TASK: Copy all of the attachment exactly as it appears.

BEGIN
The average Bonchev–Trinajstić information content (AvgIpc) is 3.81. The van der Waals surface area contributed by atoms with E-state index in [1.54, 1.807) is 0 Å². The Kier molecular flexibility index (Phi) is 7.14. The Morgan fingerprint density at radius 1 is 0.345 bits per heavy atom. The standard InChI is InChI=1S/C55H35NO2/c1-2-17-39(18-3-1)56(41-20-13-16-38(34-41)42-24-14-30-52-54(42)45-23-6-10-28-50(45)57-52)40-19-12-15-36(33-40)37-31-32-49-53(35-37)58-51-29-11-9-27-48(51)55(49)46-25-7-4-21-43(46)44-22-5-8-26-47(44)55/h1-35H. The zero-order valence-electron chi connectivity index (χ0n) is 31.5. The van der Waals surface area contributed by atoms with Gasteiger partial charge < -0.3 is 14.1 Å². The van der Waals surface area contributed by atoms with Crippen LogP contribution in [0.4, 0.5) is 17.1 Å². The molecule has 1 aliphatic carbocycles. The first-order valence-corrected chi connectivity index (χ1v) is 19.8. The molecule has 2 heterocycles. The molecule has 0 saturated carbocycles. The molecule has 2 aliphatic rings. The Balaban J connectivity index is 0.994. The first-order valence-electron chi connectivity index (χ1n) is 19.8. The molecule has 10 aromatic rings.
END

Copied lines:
The average Bonchev–Trinajstić information content (AvgIpc) is 3.81. The van der Waals surface area contributed by atoms with E-state index in [1.54, 1.807) is 0 Å². The Kier molecular flexibility index (Phi) is 7.14. The Morgan fingerprint density at radius 1 is 0.345 bits per heavy atom. The standard InChI is InChI=1S/C55H35NO2/c1-2-17-39(18-3-1)56(41-20-13-16-38(34-41)42-24-14-30-52-54(42)45-23-6-10-28-50(45)57-52)40-19-12-15-36(33-40)37-31-32-49-53(35-37)58-51-29-11-9-27-48(51)55(49)46-25-7-4-21-43(46)44-22-5-8-26-47(44)55/h1-35H. The zero-order valence-electron chi connectivity index (χ0n) is 31.5. The van der Waals surface area contributed by atoms with Gasteiger partial charge < -0.3 is 14.1 Å². The van der Waals surface area contributed by atoms with Crippen LogP contribution in [0.4, 0.5) is 17.1 Å². The molecule has 1 aliphatic carbocycles. The first-order valence-corrected chi connectivity index (χ1v) is 19.8. The molecule has 2 heterocycles. The molecule has 0 saturated carbocycles. The molecule has 2 aliphatic rings. The Balaban J connectivity index is 0.994. The first-order valence-electron chi connectivity index (χ1n) is 19.8. The molecule has 10 aromatic rings.